A natural step in our approach to learning is to read books related to H’s interests. In the book Tools Rule, we were introduced to various tools and how they worked together to build a tool shed. H really enjoyed identifying the tools she already knew and learning the names of new tools. Naturally, she had questions about their purpose (we explore this in the next post).


Another tool related book we read was Monkey with a Toolbelt. This book sat around our house for a few weeks before H weas ready to read it. She enjoyed the main character (Chico Bon Bon) and was particularly fascinated by his tool belt. In the story, Chico Bon Bon is a handy monkey who helps repair things in his community. One day, he gets captured by an Organ Grinder (essentially a Circus owner) and has to cleverly rely on the tools at his disposal to escape. H enjoyed the plot as it involved capture, escape and clearly definied heros and villains.


Following building the bookshelf, H also helped out with other little tool-related tasks at home. She helped me wash our dining rooms chair frames  before we used a screwdriver to change the seat covers. She was quite helpful and kept an inventory of the screws and washers and passed me things as required. She also helped to loosen/tighten screws and we recited the easy (but helpful) rhyme: “Righty-tighty, lefty-loosey” as a reminder of which way to turn the screwdriver. Since I am right-handed and she is left-handed, I find it challenging at times to teach her how to do fine motor tasks with her hands.


Play is a central part of our lives, even the boring day-to-day tasks. After we had cleaned the chairs, we moved them to our living room (where the light is better) to change the covers. I commented that they kind of looked a bus and H agreed. She rounded up a bunch of her stuffies and declared that I was the bus driver and we would be driving to the top of “tallest mountain” (a Dora the Explorer reference) and would change the chair covers there.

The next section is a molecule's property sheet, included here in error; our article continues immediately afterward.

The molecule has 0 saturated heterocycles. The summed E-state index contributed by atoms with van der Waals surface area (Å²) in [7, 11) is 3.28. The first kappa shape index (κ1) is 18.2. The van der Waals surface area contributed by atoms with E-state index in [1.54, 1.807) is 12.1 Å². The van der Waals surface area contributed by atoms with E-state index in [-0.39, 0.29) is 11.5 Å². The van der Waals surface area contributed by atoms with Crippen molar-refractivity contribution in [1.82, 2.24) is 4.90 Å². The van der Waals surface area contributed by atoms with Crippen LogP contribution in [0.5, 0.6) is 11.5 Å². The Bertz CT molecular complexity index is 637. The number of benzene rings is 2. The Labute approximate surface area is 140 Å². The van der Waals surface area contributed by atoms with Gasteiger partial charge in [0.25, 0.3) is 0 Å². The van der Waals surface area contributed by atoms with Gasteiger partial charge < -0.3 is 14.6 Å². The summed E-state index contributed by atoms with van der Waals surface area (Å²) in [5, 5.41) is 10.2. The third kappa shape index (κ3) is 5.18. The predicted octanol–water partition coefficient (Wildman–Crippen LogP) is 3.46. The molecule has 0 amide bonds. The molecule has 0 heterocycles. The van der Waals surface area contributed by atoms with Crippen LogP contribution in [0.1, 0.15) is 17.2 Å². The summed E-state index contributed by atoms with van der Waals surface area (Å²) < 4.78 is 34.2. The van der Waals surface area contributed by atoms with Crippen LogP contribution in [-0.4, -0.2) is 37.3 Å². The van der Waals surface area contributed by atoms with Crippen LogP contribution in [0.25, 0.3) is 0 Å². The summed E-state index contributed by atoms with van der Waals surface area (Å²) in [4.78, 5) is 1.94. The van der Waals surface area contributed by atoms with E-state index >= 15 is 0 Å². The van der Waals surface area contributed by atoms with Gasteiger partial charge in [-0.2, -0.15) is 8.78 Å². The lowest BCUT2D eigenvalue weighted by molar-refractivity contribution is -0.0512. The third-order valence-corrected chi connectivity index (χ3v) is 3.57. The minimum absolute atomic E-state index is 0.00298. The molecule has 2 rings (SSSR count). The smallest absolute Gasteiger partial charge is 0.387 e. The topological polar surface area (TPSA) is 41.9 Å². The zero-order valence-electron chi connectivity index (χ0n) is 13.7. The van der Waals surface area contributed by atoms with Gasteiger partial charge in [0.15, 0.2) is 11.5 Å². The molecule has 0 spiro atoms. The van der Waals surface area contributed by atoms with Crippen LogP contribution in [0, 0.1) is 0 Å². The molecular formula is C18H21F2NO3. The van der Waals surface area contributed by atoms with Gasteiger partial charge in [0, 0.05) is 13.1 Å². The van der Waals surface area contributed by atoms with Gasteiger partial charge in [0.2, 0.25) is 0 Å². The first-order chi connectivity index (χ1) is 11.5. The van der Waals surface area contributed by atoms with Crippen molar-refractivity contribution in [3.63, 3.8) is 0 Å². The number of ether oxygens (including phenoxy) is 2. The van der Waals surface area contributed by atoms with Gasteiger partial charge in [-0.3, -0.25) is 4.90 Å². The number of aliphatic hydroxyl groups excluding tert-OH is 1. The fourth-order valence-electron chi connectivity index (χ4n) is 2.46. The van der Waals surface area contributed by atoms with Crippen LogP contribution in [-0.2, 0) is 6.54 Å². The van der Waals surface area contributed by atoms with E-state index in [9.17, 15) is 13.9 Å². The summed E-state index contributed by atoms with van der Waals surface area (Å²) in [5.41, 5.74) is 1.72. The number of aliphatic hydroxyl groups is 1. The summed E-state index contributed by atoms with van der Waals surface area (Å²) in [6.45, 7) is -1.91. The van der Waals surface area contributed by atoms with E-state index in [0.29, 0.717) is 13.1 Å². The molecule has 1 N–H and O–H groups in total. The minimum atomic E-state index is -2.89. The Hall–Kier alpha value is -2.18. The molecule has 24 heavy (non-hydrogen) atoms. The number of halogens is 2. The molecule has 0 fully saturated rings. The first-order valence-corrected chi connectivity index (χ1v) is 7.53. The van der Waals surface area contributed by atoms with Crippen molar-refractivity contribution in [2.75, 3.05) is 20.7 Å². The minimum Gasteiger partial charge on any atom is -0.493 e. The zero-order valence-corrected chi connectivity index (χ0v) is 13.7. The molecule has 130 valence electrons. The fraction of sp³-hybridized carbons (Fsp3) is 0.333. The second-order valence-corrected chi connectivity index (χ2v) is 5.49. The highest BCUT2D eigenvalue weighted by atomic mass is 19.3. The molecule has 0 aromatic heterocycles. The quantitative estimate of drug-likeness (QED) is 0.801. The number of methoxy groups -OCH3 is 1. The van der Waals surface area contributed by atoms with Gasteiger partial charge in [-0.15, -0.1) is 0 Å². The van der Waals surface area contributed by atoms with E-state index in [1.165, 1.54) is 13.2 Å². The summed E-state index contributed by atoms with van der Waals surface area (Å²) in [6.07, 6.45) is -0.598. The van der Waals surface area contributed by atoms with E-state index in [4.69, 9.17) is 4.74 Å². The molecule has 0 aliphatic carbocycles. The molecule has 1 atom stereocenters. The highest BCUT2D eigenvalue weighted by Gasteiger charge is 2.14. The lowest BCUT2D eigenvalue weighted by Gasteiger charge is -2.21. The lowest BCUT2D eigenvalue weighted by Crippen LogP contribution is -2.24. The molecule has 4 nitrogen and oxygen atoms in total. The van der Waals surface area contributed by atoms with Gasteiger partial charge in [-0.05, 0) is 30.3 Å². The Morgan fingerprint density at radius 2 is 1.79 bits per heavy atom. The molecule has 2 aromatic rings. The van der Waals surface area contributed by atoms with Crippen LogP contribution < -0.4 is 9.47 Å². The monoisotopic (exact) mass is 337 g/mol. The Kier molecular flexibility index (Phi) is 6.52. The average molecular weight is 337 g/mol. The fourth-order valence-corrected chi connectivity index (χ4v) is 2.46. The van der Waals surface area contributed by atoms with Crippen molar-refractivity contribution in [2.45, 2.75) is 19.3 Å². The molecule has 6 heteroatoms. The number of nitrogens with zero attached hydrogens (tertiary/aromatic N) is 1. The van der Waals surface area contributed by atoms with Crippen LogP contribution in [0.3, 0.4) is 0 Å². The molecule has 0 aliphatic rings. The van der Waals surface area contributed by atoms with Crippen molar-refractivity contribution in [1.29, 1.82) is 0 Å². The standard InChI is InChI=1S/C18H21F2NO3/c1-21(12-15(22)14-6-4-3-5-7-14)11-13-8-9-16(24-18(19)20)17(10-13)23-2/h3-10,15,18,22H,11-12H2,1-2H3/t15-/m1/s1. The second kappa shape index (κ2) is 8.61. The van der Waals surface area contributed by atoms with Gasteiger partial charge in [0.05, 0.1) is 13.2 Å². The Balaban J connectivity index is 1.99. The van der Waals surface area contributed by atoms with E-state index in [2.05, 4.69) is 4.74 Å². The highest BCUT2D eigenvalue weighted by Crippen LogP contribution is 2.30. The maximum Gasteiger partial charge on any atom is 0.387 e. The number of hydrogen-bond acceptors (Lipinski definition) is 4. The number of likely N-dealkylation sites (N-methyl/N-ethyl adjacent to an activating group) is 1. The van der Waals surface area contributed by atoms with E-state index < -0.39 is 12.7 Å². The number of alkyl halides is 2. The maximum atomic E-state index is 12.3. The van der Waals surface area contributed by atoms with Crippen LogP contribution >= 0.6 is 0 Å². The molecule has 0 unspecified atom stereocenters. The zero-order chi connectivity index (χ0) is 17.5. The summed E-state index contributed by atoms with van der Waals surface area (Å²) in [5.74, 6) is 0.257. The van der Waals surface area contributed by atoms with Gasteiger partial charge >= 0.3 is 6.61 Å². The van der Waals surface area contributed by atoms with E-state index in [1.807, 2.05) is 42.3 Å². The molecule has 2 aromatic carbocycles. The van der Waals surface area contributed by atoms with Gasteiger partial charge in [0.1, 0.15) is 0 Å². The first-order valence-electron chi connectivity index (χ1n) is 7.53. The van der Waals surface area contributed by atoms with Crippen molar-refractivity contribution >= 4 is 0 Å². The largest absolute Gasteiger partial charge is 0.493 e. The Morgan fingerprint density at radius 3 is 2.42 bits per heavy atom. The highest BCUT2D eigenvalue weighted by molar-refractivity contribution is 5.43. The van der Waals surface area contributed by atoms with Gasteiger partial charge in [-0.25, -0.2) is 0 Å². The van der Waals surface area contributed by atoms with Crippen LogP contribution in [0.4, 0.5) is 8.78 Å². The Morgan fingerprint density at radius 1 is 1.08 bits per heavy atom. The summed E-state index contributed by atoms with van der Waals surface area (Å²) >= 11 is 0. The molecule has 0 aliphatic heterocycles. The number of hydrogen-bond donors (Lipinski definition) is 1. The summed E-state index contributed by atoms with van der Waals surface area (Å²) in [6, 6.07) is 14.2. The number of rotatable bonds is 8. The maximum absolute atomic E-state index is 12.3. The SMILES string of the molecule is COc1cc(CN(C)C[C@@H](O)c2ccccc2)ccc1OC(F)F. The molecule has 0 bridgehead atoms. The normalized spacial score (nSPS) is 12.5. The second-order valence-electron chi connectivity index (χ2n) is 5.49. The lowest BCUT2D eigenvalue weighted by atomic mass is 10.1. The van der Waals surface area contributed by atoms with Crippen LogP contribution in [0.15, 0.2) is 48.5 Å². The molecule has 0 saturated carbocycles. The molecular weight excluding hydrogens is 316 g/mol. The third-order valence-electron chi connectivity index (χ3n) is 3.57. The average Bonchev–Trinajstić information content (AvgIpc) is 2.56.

A few weeks later, she worked with her dad to change the batteries in her dinosaur toy. She rifled through his tool bag to find a screw driver that matched the shape of the screws. Her dad also pointed out the plus and minus sides of the batteries and supervised her removing them and changing them.

(*Every parent knows their child best and can be the best judge of what is safe for their child to do. We keep our batteries out of reach and have talked to H about safety – she knows this is not something that is safe to do by herself). 

H enjoys dressing up (a characteristic we both share!) Over the winter holidays, I saw her using pretend tools and used this observation as evidence of her emerging interest. After the holidays ended, I brought our costume box back down to the basement, but recently brought the hard hat and tools back up. She was so excited to find them and instantly started playing with them.


She went around the house looking for things to fix. Her father handed her a magazine and said, “My computer is broken. Can you fix it?” She brought it to the couch and started using all of her tools to fix it. It was quite interesting because while she knows an axe is used to chop wood, she made it relevant by saying she was using her axe “to chop the computer.” She also doesn’t know the correct verbs yet so invented her own way of describing what she was doing. “I have to wrench it. And screwdriver it.” She also commented on what type of screwdriver it was (based on her dad’s lesson) saying it was a “star screwdriver.” She then moved onto to fixing her dinosaur. I saw her look for the screws and use her play screwdriver to pretend to open it up (like she had with a real screwdriver when they were changing the batteries).

As an educator, it’s fascinating for me to see H deepen her own knowledge about concepts. I’ve been watching how she integrates and assimalate new knowledge into her existing schemas and how she adapts those schemas so that the new knowledge fits. The remaining posts in this series will look at additional ways we deepened our knowledge surrounding tools and how she applied this knowledge to her own creations.